Category Archives: Marrying an Asian Woman

Green card advice

3 things to keep in mind once you are married and have your green card

In my last post I talked about the three most important things my Japanese wife and I learned about the US green card application process. It was grueling at times, and I was totally sick and tired of filling paperwork by the time it was finished. Of course it was totally worth it though, as it allowed my wife to live with me legally here in the US.

It was such a great feeling for us both to get that green card in the mail, and it immediately erased our concerns about being able to live together here in the US. We assumed that once we had the card, there was nothing else to worry about and we could live happily ever after – but there are some things that we’ve encountered over the years that we weren’t expecting. For the record, my wife has had her green card for 6 years now.

Here’s what my Japanese wife and I learned about being a US green card holder:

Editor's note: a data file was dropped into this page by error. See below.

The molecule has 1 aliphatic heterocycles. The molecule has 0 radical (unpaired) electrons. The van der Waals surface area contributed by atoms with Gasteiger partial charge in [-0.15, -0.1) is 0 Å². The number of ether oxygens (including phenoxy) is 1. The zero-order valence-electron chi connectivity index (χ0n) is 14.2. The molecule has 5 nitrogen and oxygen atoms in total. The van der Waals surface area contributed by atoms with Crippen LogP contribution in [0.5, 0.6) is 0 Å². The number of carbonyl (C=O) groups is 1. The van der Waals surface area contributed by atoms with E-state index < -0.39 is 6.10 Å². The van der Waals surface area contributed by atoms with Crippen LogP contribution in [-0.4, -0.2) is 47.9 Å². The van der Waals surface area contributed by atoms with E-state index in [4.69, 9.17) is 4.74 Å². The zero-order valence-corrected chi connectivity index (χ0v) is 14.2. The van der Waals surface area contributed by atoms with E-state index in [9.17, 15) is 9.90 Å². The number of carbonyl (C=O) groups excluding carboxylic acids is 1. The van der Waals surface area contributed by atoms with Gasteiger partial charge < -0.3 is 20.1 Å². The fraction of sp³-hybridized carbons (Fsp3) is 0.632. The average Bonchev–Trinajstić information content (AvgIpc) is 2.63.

1). You have to keep records of everything.

And by everything, I literally mean everything. When you are first issued a green card, you are basically being put on probation for two years. This means that once two years have passed, you will be required to submit proof to the US government that you are not a criminal and you are still married (and therefore legally able to be a green card holder). Since my wife’s green card is dependent on her marriage to me, a US citizen, we must remain married and living together for her to keep that card.

The government wants proof of that. Pictures, documents, letters from friends and family – they want as much info as you can provide to show proof. We didn’t submit enough proof the first time, and our renewal application was rejected (which I’ll admit was a bit scary to get that letter). Once we submitted more pics and letters from friends and neighbors, our application was accepted and the probation period of my wife’s green card was lifted.

We will be required to provide the same proof at the 10 year mark, so you can bet that we are documenting as much as we can to make that next review period to go that much smoother.

2). Green card holders must carry it with them at all times.

We learned this one the hard way, while coming back from a vacation from Paris in 2011. My wife realized that she forgot to bring her green card while we were at the airport in Paris ready to hop a flight back to the US, and it took a lot of begging from the US consulate there at the airport to let her on that airplane. Once we arrived in the US, the immigration officials weren’t so nice with her. She was detained for about an hour, given a stern talking to, and was fined nearly $500. Ouch. Lesson learned.